Until the war in Europe was finally over on May 9th, 1945, our particular group was posted near the town of Bingen on the Rhine in the heart of wine country. Undeterred by the train incident, even though we weren't supposed to "fraternize" with the German civilians, we were able to sneak out and swap cans of Spam for bottles of wine, which did make guard duty go much faster!

We were billeted in a castle. It was a big stone building that had had some windows put into it, and we slept on cots. It was Spring, and although it was cold, it was a lot warmer than we'd been in Winter. We did have hot food, which was a nice change from cold C-rations.  Cigarettes were free to Allied solders, so we sold a lot of them to the prisoners, for Marks. This was not convertible to U.S. cash, so we put the money into a "pot" which we used to buy wine, beer, and Cognac. Every day a large group of prisoners would be turned loose from the gate to walk back to their homes in Germany any way they could get there. We didn't worry about how they made it. We didn't think much about them at all; they were just prisoners, and the "enemy" that had been shooting at us, and we'd been chasing each other around Europe for a while. Getting through Germany was their problem, not ours. The prisons had slit trenches and they got very stinky, and since more prisoners kept coming in, the camp administration had to get rid of some. Officially or unofficially, somebody from Administration opened the gates, and let them out. We never knew who. Basically, we pulled guard duty - but "what for"? They just came, and later they left. While they were "in", we guarded the fence. When they were let out, we just watched them go.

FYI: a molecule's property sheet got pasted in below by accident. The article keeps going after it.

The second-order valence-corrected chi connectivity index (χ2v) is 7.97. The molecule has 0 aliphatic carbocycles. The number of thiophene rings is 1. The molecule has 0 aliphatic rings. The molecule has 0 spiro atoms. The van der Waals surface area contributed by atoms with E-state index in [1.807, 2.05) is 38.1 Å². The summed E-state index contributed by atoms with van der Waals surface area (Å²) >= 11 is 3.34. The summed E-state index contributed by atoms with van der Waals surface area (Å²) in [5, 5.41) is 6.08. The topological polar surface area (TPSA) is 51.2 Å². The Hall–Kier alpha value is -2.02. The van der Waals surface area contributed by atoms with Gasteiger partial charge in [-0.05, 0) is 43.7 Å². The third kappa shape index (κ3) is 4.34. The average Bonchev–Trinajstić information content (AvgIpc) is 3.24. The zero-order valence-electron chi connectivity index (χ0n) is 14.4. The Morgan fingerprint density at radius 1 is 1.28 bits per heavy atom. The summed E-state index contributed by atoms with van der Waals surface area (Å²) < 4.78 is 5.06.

Although the European War was over, in May 1945 (Germany surrendered May 7, and May 8 was declared V-E Day - Victory in Europe), the Pacific War was still hot. Invading Japan was the hot item in the rumor mill. Those who were in combat units in Europe were supposed to be shipped to the Far East through the U.S. and given a furlough en route. Since time was of the essence to the Allied Command, to the extent possible, combat units were transferred to non-combat units and shipped directly from Europe to the Far East, instead of being sent via the longer (with furlough) U.S. route. I was attached to a Port engineering group which had built the sinkable docks and breakwaters that were used immediately after D-Day to allow movement of materials into Europe. We were stationed in the desert north of Marseilles, France, in tents. We passed our time playing pinochle since there was nothing else to do. Meanwhile, the heavy equipment was loaded onto the ships. While this was happening, in very early September or late August, I think, the A-bombs were dropped on Japan. They surrendered within a week of the second bomb. (The Japanese surrendered Sept. 2, 1945, which then became known as V-J Day - Victory over Japan). Rather than unload the equipment from the ships, they loaded the Engineers (by now including me ) onto the same ships, and we were shipped back to New York harbor. It was a beautiful trip! The war was over, everybody was happy, and we were going home! "Sentimental Journey" was the big popular music hit at the time!  Aboard, during the trip (about a week or two), we passed our time playing poker, just talking, just lazing around. We didn't have any particular assignments or duties. As the time wore on, there was less gambling, as all the money was concentrated in the hands of the best players.  I had a month furlough after I got back to the States and was shipped home. At about the end of that time, my father had his first Stroke, and my leave was extended. After the extension, I went back to Fort Dix, N.J. and was discharged close to Thanksgiving (just before or just after) of 1945. I came home, helped my mom with my father and decided to go to college under the G.I. Bill.